The objective aperture itself can introduce astigmatism if it is not perfect centered on the optic axis. On the other hand, astigmatism changes from location to location in the vicinity of specimen support holder. Spatial resolution in EMs (electron microscopes) is very sensitive to objective astigmatism. Therefore, in order to obtain the best spatial resolution in EMs (especially in TEM) it is frequently necessary to carefully correct for astigmatism on the specimen.
In TEM imaging, objective astigmatism is conveniently adjusted by viewing the Fresnel fringes near the edge of a small hole under overfocus condition. There are also other techniques that can be used to correct the objective astigmatism.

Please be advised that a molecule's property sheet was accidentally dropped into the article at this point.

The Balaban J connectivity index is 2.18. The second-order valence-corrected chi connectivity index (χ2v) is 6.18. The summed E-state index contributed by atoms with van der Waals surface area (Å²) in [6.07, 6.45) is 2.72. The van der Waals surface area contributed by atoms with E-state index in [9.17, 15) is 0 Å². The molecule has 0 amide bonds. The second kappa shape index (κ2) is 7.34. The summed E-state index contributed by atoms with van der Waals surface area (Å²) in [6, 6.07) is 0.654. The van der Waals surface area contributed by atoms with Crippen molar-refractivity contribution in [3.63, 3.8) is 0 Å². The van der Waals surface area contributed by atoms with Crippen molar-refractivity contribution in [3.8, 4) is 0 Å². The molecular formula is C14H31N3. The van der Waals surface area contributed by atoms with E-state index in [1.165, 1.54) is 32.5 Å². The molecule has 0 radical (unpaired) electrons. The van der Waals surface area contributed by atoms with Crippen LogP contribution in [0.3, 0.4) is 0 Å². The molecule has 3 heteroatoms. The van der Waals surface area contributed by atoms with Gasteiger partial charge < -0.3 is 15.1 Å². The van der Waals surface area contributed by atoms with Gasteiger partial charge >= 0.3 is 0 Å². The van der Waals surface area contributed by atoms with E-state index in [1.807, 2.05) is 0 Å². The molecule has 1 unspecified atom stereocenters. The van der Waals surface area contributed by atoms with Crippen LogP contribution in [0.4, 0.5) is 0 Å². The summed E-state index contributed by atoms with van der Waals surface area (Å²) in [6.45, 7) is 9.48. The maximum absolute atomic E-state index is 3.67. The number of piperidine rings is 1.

Figure 1965a shows the structure of the electron probe-forming system in STEM mode in JEOL JEM-2010F TEMs.
Figure 1965a. Schematic illustration of the probe-forming electron optics in STEM mode in JEOL JEM-2010F TEMs.
Figure 1965b shows Thon rings with different image qualities.
|Figure 1965b. Thon rings with different image qualities: (A) good; (B) anisotropic due to astigmatic; (C) anisotropic due to specimen drift. 
 Electron Microscopy: Methods and Protocols, Second Edition, 2007, Edited by John Kuo.